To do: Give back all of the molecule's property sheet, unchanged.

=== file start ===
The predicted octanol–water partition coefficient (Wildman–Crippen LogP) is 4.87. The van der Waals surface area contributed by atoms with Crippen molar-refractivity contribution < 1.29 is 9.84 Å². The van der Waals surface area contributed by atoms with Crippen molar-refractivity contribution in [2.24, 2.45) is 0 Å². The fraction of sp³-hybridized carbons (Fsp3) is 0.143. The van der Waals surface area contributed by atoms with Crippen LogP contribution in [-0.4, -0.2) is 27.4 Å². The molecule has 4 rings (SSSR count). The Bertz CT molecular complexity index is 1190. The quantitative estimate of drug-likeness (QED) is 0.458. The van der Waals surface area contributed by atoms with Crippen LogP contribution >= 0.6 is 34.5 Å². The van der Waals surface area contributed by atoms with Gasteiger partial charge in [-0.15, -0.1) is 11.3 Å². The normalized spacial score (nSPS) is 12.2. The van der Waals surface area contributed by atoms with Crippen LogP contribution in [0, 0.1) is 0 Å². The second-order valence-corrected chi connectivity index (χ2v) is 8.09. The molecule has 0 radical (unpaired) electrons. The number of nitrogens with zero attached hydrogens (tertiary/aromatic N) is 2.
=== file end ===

The predicted octanol–water partition coefficient (Wildman–Crippen LogP) is 4.87. The van der Waals surface area contributed by atoms with Crippen molar-refractivity contribution < 1.29 is 9.84 Å². The van der Waals surface area contributed by atoms with Crippen molar-refractivity contribution in [2.24, 2.45) is 0 Å². The fraction of sp³-hybridized carbons (Fsp3) is 0.143. The van der Waals surface area contributed by atoms with Crippen LogP contribution in [-0.4, -0.2) is 27.4 Å². The molecule has 4 rings (SSSR count). The Bertz CT molecular complexity index is 1190. The quantitative estimate of drug-likeness (QED) is 0.458. The van der Waals surface area contributed by atoms with Crippen LogP contribution >= 0.6 is 34.5 Å². The van der Waals surface area contributed by atoms with Gasteiger partial charge in [-0.15, -0.1) is 11.3 Å². The normalized spacial score (nSPS) is 12.2. The van der Waals surface area contributed by atoms with Crippen LogP contribution in [0, 0.1) is 0 Å². The second-order valence-corrected chi connectivity index (χ2v) is 8.09. The molecule has 0 radical (unpaired) electrons. The number of nitrogens with zero attached hydrogens (tertiary/aromatic N) is 2.